Facebook and Its Effects on Our Mood

By: Sophia Dyer, M.Ed
Marriage and Family Therapist Registered Intern
After School Counseling Program (2012-2014)
Adolescent Substance Abuse Treatment Program (2012-2013)

“Are you on facebook again? Why don’t you go outside and play?” Sound familiar? The” facebook argument” is a common one between parents and their teens. With the relatively new rise of social media, many parents find themselves fighting with their teen over social networking use. The parent is concerned their teen is spending too much time on the computer and not enough time engaging in in-person, face-to-face interaction. The teen often laments that his or her parents are too old to understand that this is how teens connect these days. So what are parents to think? Should they be worried about the time their teens spend on Facebook?

In a recent study conducted by the University of Michigan and Leuven University in Belgium, researchers found that the more time an individual spends on Facebook, a common social networking site, the less satisfied that person is with life. The study took place during a two week period. During this time, researchers periodically asked participants how many times they had been on Facebook, and subsequently surveyed their mood. The study found that the more frequently a person had used Facebook over the two week period, the less satisfied they were with life. On the other hand, the more in-person or over-the-phone interactions participants had with others, the more positive they felt.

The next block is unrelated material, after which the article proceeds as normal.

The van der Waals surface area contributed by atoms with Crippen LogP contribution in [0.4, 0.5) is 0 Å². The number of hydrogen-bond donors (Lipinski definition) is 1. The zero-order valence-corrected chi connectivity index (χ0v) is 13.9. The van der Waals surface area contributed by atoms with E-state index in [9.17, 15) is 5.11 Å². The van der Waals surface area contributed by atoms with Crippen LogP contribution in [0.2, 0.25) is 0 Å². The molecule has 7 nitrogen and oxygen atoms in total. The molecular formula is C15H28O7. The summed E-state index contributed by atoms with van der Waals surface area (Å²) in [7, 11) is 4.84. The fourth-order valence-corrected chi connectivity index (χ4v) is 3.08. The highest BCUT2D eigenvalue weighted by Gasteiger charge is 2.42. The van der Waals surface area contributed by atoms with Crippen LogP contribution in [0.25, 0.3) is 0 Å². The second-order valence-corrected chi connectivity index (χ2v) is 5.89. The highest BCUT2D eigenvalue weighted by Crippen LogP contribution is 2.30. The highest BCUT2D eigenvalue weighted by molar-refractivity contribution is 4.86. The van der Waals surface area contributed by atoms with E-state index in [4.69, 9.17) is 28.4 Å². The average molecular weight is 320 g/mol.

So, what does this mean for parents and teens? At the very least, it is important for parents to speak with their teen about their social networking use. Open communication can build healthy boundaries surrounding when and how to use social media. Further, while the findings of the study do not imply that parents need to ban their children from using Facebook, they do highlight the importance of encouraging your teen to seek out relationships in which they are spending time and interacting with others. Helping your teen set boundaries around their social networking use and creating meaningful in-person experiences will foster individual growth, and ultimately lead them to feel more positively about their life.

http://www.plosone.org/article/info%3Adoi%2F10.1371%2Fjournal.pone.0069841 (acutal study)
http://www.economist.com/news/science-and-technology/21583593-using-social-network-seems-make-people-more-miserable-get-life (news article)
http://www.eurekalert.org/pub_releases/2013-08/uom-fup080713.php (news article)

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